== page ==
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Semiformalishmaybe

Shaking off Hips

I am curious about hip flasks — they seem to have been a pretty popular thing to carry around for a long time (if films about past eras are anything to go by), yet are almost nonexistent in modern times. Did Prohibition lead to lasting changes on perceptions of alcohol that removed them from public acceptability? (FWIW: No, I am not thinking of carrying one around, although it's tempting to have one full of maple syrup for occasional tiny sips)

Recently I saw a National Geographic special on sex and attractiveness. It's very interesting, but some of the conclusions it suggests (for relationship health/fidelity/connectedness between couples) and the things it suggests people naturally look for in a mate feel like inconvenient facts for liberal ideals. If we believe that certain behaviour towards would-be or actual significant others is appropriate, but studies show that behaviour to be suboptimal, it makes one nervous deciding to keep that behaviour (especially if that behaviour is principled and not universally accepted). But then, as humans we expend a lot of effort shaping ourselves beyond what we are by nature, and our society is different enough from that in which we evolved that maybe we don't need to place too much stock in studies that reveal our ancient instincts as being relevant to modern times. Hopefully?

Coincidentally, I'm working my way through the section on marriage in Hallaq's book. It's interesting to get a view on historical societies where the relatively recent western individualism had not yet come into being. On one hand, women in past traditional Islamic societies did not have the rights of men, particularly in marriage, the system did care for them after a fashion and they were by no means helpless (except in the most tribal societies far from Islamic civilisation). Although one of the schools of jurisprudence permits a woman's father to decide marriage for her, for all the rest it seemed that most of the rough bits of an Islamic marriage (in terms of inequality of privilege) could be evened by a marriage contract granting additional privileges to the wife (this would not/could not remove the particular special privileges granted women in marriage). Among the things I would hope women insist upon are:

  • If the wife is beaten by the husband, that is grounds for divorce
  • If the wife is ever forced to have sex with the husband, that is grounds for divorce
  • The wife is a non-revokable agent of the husband on a talaq divorce, permitted to initiate this on his behalf whenever she choses, and should she do so she is still owed the delayed dowry
I would liken marriage under Islam to a piece of software that's configurable to be decent but has fairly bad defaults.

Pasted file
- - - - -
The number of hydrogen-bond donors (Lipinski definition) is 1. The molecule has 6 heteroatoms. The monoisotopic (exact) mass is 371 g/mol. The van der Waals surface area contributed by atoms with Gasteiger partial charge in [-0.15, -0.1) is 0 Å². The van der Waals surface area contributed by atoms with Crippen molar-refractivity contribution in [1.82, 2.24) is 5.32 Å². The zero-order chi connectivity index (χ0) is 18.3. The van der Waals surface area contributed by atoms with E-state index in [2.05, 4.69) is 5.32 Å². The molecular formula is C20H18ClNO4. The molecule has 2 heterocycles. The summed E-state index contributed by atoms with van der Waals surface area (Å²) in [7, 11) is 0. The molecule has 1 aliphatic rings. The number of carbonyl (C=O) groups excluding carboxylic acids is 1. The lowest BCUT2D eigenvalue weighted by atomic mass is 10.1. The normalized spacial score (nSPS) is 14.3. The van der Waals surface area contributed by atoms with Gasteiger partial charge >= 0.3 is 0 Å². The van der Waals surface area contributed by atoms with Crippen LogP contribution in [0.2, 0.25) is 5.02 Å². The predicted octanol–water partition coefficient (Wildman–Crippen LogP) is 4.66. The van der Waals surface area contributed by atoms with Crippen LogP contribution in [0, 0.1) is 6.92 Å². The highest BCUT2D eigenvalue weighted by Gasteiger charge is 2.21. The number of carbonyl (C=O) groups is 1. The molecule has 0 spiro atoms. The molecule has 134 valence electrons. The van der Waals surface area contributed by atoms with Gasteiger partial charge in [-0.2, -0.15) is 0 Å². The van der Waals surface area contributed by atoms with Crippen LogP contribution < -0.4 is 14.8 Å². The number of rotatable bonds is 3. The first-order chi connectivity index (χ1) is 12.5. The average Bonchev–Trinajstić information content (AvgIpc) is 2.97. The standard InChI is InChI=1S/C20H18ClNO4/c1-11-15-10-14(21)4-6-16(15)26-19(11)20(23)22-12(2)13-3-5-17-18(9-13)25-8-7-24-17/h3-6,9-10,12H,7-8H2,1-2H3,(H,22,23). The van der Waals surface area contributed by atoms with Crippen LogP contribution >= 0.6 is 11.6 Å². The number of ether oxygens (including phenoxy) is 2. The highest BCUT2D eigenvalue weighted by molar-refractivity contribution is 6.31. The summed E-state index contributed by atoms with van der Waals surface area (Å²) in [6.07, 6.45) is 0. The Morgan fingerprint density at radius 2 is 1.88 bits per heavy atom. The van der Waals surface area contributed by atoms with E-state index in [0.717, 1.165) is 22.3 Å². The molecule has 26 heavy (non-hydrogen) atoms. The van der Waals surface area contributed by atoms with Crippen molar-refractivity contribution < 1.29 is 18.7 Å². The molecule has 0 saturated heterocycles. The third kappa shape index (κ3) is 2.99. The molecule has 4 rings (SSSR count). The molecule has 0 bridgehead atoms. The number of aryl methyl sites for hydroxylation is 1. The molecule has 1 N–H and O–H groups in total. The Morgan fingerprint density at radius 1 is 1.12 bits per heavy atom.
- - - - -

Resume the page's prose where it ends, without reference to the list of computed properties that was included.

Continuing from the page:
When I was much younger, I used to watch a sitcom called 「Roseanne」. I didn't see the whole series, and recently tracked down the last episode on Youtube, which was a tearjerker, but also very pretty and reflective. (Part 1 (see 12:45 onwards) Part 2 - The episode is called 「Into that Good Night」 for when that video disappears due to a copyright claim)

Comments

I wish I would have seen that National Geographic video earlier! I just taught about that all this week. Funny that they chose as "experts" people who publish together. What kinds of behavior are you referring to? It's not like using all of these "attractiveness" cues will make you the perfect mate for everyone.
The biochemical mechanism proposed for adjusting drives (relating to fidelity), if accurate, would suggest a "sex *will* solve our problems" approach to issues of distance in a relationship, as well as efforts to have sex as early and often as possible in dating to move towards exclusivity.

I am curious as to the credentials on those interviewed; will be good to look that up and get a list of relevant papers.
If you're interested in how human sexuality may have evolved, you may be interested in the book Sex At Dawn.
Among the things I would hope women insist upon

I'm saying this totally without knowing whether this would be a problem in the context or not, but I'd worry that [some] women simply would not know that some of these things were options. If you fundamentally believe that, for example, violence is just a natural/unavoidable part of being an adult male (I'm picking this one because it's not far off from a majority opinion here and now), it would be as ridiculous to say "if the wife is beaten by the husband, that is grounds for divorce" as it would be to say "if the husband snores."
That's a valid concern. Hallaq suggests that at least occasionally marriage contracts included all of these, with the prohibition against beating being more common than the others. The woman's family, having several interests in the wife being treated well, is described as often intervening in cases of spousal abuse (with or without contracy).

Still, the idea of this being a potential issue seems ridiculous to modern eyes.
I think the disappearance of hip flasks has more to do with the proliferation of plastic bottles and paper cups than any social stigma relative to drinking.....